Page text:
1. The [IBC] itself contemplates a bar on filing an application for insolvency resolution under specific circumstances by certain entities. Section 11(d) of the [IBC] inter alia prohibits a corporate debtor against which a liquidation order has been passed from making an application for initiating corporate insolvency resolution process… The intention of the legislation is clear from Section 11(d) of the [IBC], which only bars insolvency proceedings against a corporate debtor, after an order of liquidation against it, in case of an application by the said corporate debtor itself and conspicuously omits any such restriction for applications by financial or operational creditors.

                                                    ***

  1. The Supreme Court in [Rishabh Agro Industries][31] has held that:

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  1. The aforesaid findings in the matter of [Rishabh Agro Industries][32] have been relied upon by the Supreme Court in para 25 in [Madura Coats][33]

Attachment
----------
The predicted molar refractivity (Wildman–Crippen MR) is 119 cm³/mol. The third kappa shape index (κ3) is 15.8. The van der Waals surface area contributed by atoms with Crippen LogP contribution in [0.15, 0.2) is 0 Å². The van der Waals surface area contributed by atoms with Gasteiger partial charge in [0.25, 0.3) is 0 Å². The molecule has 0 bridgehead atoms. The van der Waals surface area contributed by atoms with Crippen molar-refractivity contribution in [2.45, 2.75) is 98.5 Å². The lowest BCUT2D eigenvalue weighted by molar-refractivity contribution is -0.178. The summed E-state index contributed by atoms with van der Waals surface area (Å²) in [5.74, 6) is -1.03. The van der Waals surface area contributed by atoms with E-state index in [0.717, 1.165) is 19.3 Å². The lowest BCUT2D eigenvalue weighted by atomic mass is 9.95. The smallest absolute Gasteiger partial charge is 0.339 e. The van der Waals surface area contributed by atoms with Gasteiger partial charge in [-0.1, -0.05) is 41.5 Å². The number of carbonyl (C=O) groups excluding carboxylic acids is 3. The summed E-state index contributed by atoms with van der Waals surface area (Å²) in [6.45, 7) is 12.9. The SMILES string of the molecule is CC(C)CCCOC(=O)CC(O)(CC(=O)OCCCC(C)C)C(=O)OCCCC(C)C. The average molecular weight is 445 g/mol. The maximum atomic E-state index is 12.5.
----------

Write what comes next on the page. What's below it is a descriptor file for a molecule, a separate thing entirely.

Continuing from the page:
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  1. In light of the aforesaid, the position seems settled that an order of winding up or liquidation in no manner means a culmination of proceedings and it is only once an order under Section 481 of [the Companies Act, 1956] is passed for dissolution of the company that the proceedings culminate.

15.… not only can a company be revived post an order of winding up but the ‘proceedings’ post an order of winding up would be covered under the term ‘proceedings’ under Section 14 of the [IBC] and would necessarily be stayed upon admission of an insolvency application under the [IBC].